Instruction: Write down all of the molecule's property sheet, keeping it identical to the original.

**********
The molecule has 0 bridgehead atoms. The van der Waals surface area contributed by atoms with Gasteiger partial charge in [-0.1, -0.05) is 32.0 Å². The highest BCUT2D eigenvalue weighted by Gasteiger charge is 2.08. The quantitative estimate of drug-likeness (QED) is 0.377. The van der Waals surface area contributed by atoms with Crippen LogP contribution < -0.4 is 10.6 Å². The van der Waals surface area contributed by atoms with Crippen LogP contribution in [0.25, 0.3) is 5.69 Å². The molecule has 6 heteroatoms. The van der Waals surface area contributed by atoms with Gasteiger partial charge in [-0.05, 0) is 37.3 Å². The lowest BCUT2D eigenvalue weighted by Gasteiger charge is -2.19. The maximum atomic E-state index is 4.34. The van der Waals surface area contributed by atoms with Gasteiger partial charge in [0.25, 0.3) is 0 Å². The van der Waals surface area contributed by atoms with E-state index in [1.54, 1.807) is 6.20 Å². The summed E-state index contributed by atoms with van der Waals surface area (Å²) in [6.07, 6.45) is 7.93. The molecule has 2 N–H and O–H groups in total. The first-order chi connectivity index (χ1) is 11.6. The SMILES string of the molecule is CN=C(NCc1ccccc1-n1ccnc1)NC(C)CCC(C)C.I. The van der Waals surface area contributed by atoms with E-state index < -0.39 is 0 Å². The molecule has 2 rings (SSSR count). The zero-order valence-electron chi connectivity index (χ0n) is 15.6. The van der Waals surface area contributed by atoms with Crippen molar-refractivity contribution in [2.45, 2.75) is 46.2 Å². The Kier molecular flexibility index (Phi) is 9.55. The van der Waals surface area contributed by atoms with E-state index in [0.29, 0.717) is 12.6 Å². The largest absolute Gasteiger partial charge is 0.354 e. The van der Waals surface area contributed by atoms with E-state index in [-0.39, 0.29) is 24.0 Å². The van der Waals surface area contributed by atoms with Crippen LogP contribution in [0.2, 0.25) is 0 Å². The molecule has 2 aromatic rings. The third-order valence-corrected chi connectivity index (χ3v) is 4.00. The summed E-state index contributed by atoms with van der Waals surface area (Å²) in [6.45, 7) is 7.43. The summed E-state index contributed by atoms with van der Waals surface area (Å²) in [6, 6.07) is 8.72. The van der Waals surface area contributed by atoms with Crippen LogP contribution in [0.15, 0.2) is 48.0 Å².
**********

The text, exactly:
The molecule has 0 bridgehead atoms. The van der Waals surface area contributed by atoms with Gasteiger partial charge in [-0.1, -0.05) is 32.0 Å². The highest BCUT2D eigenvalue weighted by Gasteiger charge is 2.08. The quantitative estimate of drug-likeness (QED) is 0.377. The van der Waals surface area contributed by atoms with Crippen LogP contribution < -0.4 is 10.6 Å². The van der Waals surface area contributed by atoms with Crippen LogP contribution in [0.25, 0.3) is 5.69 Å². The molecule has 6 heteroatoms. The van der Waals surface area contributed by atoms with Gasteiger partial charge in [-0.05, 0) is 37.3 Å². The lowest BCUT2D eigenvalue weighted by Gasteiger charge is -2.19. The maximum atomic E-state index is 4.34. The van der Waals surface area contributed by atoms with Gasteiger partial charge in [0.25, 0.3) is 0 Å². The van der Waals surface area contributed by atoms with E-state index in [1.54, 1.807) is 6.20 Å². The summed E-state index contributed by atoms with van der Waals surface area (Å²) in [6.07, 6.45) is 7.93. The molecule has 2 N–H and O–H groups in total. The first-order chi connectivity index (χ1) is 11.6. The SMILES string of the molecule is CN=C(NCc1ccccc1-n1ccnc1)NC(C)CCC(C)C.I. The van der Waals surface area contributed by atoms with E-state index < -0.39 is 0 Å². The molecule has 2 rings (SSSR count). The zero-order valence-electron chi connectivity index (χ0n) is 15.6. The van der Waals surface area contributed by atoms with Crippen molar-refractivity contribution in [2.45, 2.75) is 46.2 Å². The Kier molecular flexibility index (Phi) is 9.55. The van der Waals surface area contributed by atoms with E-state index in [0.29, 0.717) is 12.6 Å². The largest absolute Gasteiger partial charge is 0.354 e. The van der Waals surface area contributed by atoms with E-state index in [-0.39, 0.29) is 24.0 Å². The van der Waals surface area contributed by atoms with Crippen LogP contribution in [0.2, 0.25) is 0 Å². The molecule has 2 aromatic rings. The third-order valence-corrected chi connectivity index (χ3v) is 4.00. The summed E-state index contributed by atoms with van der Waals surface area (Å²) in [6.45, 7) is 7.43. The summed E-state index contributed by atoms with van der Waals surface area (Å²) in [6, 6.07) is 8.72. The van der Waals surface area contributed by atoms with Crippen LogP contribution in [0.15, 0.2) is 48.0 Å².